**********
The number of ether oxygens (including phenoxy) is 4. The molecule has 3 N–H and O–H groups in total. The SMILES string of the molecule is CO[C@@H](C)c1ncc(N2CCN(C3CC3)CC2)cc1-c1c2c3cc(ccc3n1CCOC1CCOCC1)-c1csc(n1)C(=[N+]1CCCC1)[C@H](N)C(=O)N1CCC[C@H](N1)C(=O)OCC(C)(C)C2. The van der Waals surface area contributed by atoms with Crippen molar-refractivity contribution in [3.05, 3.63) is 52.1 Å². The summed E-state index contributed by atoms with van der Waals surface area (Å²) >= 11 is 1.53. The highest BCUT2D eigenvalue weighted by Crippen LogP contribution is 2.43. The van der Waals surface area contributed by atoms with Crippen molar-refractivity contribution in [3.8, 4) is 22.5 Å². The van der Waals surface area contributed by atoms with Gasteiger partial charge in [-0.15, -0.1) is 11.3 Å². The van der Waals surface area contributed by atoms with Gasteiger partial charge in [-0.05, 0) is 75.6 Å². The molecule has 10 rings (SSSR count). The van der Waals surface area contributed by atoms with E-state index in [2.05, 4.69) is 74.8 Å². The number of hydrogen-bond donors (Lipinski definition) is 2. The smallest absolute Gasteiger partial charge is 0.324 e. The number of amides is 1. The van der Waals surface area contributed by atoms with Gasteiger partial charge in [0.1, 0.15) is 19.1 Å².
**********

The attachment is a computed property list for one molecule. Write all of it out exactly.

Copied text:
The number of ether oxygens (including phenoxy) is 4. The molecule has 3 N–H and O–H groups in total. The SMILES string of the molecule is CO[C@@H](C)c1ncc(N2CCN(C3CC3)CC2)cc1-c1c2c3cc(ccc3n1CCOC1CCOCC1)-c1csc(n1)C(=[N+]1CCCC1)[C@H](N)C(=O)N1CCC[C@H](N1)C(=O)OCC(C)(C)C2. The van der Waals surface area contributed by atoms with Crippen molar-refractivity contribution in [3.05, 3.63) is 52.1 Å². The summed E-state index contributed by atoms with van der Waals surface area (Å²) >= 11 is 1.53. The highest BCUT2D eigenvalue weighted by Crippen LogP contribution is 2.43. The van der Waals surface area contributed by atoms with Crippen molar-refractivity contribution in [3.8, 4) is 22.5 Å². The van der Waals surface area contributed by atoms with Gasteiger partial charge in [-0.15, -0.1) is 11.3 Å². The van der Waals surface area contributed by atoms with Gasteiger partial charge in [-0.05, 0) is 75.6 Å². The molecule has 10 rings (SSSR count). The van der Waals surface area contributed by atoms with E-state index in [2.05, 4.69) is 74.8 Å². The number of hydrogen-bond donors (Lipinski definition) is 2. The smallest absolute Gasteiger partial charge is 0.324 e. The number of amides is 1. The van der Waals surface area contributed by atoms with Gasteiger partial charge in [0.1, 0.15) is 19.1 Å².